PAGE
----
There's a common assumption that if the word begins with "al-" in Portuguese, it probably came from Arabic.

Consider the following examples:

  • alarm (alarme)

    early 14c., from Old French alarme (14c.), from Italian all'arme "to arms!" (literally "to the arms").

  • albino

    1777, from Spanish or Portuguese albino, from Latin albus "white" (see alb)

  • algae (alga)

    1794, from alga (singular), 1550s, from Latin alga "seaweed," which is of uncertain origin, perhaps from a PIE root meaning "to putrefy, rot."

  • allergic (alérgico)

    1911, from allergy + -ic; perhaps modeled on French allergique (1906)

  • allusive (alusivo)

    c. 1600, from Latin allus-, past participle stem of alludere + -ive

  • alluvial (aluvial)

    1802, from Latin alluvius "alluvial" (from alluvium: "matter deposited by flowing water," 1660s, from Medieval Latin alluvium, neuter of alluvius "washed against," from Latin alluere "wash against," from ad- "to, against" (see ad-) + -luere, comb. form of lavere "to wash").

  • ally (aliado)

    late 13c., (...) from a differentiated stem of aliier (from Latin alligare "bind to;")

  • alter (alterar)

    late 14c., from Medieval Latin alterare "to change"

  • allumn (ex-aluno)

    1640s, from Latin alumnus "a pupil," literally "foster son," vestigial present passive participle of alere "to nourish"

These are spread throughout several native European languages and their likely origin is Latin (was Latin influenced by Arabic?)...

Not focusing on nouns used for names of places and particular (older) nouns (e.g.: alface), how many words in Portuguese starting with "al-" really have Arabic origins? Perhaps answering this will provide some basis for an answer to an harder question about Arabic influence in Portuguese...

  • 2
    I set out to answer this but realized I didn't quite know what sort of answer you're looking for. Many Portuguese words starting with al- do come from Arabic, although quite a few others do not. What about words Portuguese took from Spanish or another non-Arabic language but which had come to those languages from Arabic before passing into Portuguese? What about words that Portuguese took from Arabic instead of Latin or perhaps Greek, but which Arabic earlier itself took from Latin or Greek? What's the rule for these “particular (older) nouns not to focus on” beyond the place-names?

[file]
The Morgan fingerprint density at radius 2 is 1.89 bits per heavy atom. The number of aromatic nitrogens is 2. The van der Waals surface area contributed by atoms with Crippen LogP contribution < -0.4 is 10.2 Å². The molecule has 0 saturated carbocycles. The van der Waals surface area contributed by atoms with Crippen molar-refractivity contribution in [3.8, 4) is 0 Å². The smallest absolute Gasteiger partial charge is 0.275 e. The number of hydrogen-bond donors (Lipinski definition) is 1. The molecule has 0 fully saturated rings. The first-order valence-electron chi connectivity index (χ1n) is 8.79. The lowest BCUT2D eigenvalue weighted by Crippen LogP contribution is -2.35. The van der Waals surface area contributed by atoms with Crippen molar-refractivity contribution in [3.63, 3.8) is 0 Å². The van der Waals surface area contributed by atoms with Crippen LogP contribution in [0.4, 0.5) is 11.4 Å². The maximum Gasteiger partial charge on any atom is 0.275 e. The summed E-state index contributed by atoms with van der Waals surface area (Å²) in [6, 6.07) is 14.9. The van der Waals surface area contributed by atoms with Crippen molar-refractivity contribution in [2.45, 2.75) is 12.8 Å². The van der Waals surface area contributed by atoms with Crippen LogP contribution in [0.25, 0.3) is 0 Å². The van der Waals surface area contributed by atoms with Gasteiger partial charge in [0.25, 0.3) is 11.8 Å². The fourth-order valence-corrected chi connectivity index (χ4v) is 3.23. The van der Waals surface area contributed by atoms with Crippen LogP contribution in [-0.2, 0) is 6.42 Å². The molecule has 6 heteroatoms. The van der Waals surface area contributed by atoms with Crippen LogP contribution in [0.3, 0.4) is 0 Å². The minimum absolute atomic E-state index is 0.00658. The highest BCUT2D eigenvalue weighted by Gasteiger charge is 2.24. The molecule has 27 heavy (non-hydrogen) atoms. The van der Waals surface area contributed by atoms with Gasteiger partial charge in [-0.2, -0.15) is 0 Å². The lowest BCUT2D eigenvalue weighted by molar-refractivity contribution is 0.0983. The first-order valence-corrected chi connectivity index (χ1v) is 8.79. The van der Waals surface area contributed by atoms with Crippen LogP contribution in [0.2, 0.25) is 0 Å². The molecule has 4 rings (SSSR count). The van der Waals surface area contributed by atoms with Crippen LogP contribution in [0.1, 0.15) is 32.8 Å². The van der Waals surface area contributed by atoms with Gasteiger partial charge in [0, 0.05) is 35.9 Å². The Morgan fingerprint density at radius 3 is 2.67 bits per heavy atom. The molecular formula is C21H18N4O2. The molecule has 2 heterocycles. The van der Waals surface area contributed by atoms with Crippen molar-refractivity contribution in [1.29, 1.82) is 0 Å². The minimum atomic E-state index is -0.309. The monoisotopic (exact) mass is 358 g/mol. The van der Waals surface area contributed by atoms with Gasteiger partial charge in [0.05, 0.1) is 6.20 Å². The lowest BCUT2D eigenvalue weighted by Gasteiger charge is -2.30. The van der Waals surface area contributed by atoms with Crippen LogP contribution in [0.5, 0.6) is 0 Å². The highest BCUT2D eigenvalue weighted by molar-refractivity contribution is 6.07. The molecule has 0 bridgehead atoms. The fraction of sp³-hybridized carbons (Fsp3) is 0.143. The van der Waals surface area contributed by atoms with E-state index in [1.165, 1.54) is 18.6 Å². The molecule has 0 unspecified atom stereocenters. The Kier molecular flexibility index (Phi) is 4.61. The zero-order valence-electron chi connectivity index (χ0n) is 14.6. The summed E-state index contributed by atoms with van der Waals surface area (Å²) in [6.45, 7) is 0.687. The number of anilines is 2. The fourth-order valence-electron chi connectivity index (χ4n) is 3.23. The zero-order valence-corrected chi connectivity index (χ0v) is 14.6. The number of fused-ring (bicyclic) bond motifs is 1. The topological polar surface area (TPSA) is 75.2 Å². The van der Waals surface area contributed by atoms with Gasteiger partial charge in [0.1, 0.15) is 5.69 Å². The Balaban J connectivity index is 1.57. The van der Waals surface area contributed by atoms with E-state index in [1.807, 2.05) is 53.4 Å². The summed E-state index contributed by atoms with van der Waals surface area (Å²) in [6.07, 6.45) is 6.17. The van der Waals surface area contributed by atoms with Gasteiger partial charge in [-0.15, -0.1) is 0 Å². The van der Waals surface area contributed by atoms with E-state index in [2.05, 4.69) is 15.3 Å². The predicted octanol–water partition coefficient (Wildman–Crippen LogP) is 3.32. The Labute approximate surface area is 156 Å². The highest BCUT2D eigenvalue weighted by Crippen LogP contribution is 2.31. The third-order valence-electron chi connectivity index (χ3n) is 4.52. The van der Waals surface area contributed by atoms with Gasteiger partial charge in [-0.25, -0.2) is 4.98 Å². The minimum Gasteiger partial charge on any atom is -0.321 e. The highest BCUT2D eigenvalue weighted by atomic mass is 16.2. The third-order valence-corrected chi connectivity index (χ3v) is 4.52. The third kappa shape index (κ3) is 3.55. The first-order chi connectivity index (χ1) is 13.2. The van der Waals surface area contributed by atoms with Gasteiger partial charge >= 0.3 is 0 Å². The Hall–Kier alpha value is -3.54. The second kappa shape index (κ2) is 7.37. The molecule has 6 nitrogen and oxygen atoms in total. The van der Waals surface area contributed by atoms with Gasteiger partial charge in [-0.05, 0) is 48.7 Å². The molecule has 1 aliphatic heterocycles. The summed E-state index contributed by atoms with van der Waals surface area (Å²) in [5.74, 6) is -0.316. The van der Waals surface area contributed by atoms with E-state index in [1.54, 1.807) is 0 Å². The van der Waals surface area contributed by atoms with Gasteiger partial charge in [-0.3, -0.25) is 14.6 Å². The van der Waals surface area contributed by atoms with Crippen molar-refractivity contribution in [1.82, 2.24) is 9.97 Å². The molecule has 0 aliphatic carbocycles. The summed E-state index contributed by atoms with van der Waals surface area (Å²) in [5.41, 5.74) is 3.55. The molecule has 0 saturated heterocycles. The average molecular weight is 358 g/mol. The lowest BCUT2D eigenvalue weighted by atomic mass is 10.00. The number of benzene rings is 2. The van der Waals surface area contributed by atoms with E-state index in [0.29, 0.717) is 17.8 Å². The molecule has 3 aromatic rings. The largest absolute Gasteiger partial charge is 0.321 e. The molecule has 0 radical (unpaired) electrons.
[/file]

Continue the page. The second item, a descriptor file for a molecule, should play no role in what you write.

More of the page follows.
– tchrist
    Commented Dec 19, 2015 at 21:01
  • @tchrist I was less scrupulous than you were. I dealt with the request to exclude “particular (older) nouns” simply by ignoring the request. The overwhelming majority of al-words of non-Arabic origin come from Latin. I found a few of Castilian origin. Some of these look like they came from Latin (alterne, alteroso), other may well come from Arabic. The total count wouldn’t change much though.
    – Jacinto
    Commented Dec 19, 2015 at 22:12
  • @tchrist thanks for raising those questions, I understand and I was kind of expecting them. Considering that Latin "gave words" to Spanish and Portuguese, one of my goals with this was to track down if Latin was actually importing some of these words from Arabic and, if not, to compare the amount of al- prefixed words existing in Portuguese coming from Latin with those coming from Arabic (Jacinto has already presented a nice comparison of these). Sorry about the nonsense of the "older" nouns part, I removed that from the question...
    – Armfoot
    Commented Dec 20, 2015 at 12:49

1 Answer 1


I went through my Dicionário da Academia das Ciências de Lisboa and counted about 270 words beginning with al of Arabic origin and about 435 of non-Arabic origin. These do not include names of places, but include about ten demonyms.

Wikipédia lists 197 Portuguese words of Arabic origin, of which 96 begin with al. So al-prefixed words make up about half of all words of Arabic origin in the Wikipédia list. Assuming the same proportion in the Dicionário da Academia, would bring the gran total there to about 550 words, or about 0.8% of all entries.

  • Excellent, appreciated! Just to be clear from "Dicionário da Academia das Ciências de Lisboa" there are 270+435=705 al- prefixed words that are not name of places and 38% of those are from Arabic origins, correct? I just didn't understand the comparison with the wikipedia list and how you calculate those final values (forget the "older" nouns I mentioned).
    – Armfoot
    Commented Dec 20, 2015 at 12:49
  • 1
    Correct: 270 + 435. 550 is to 270 as 197 is to 96, approximately.
    – Jacinto
    Commented Dec 20, 2015 at 13:03
  • @Armfoot, check whether the calculations are any clearer now.
    – Jacinto
    Commented Dec 20, 2015 at 13:32
  • All I know is that a lot of portuguese words do have an arabic origin,since the bigger parte of Portugal's territory centurys ago was governed by árabes and muslams. So it makes sence that a lot of words derive from arabic original but not all of tem. Also portuguese language is mostly founded and inspirated by latin Commented Dec 28, 2015 at 16:34

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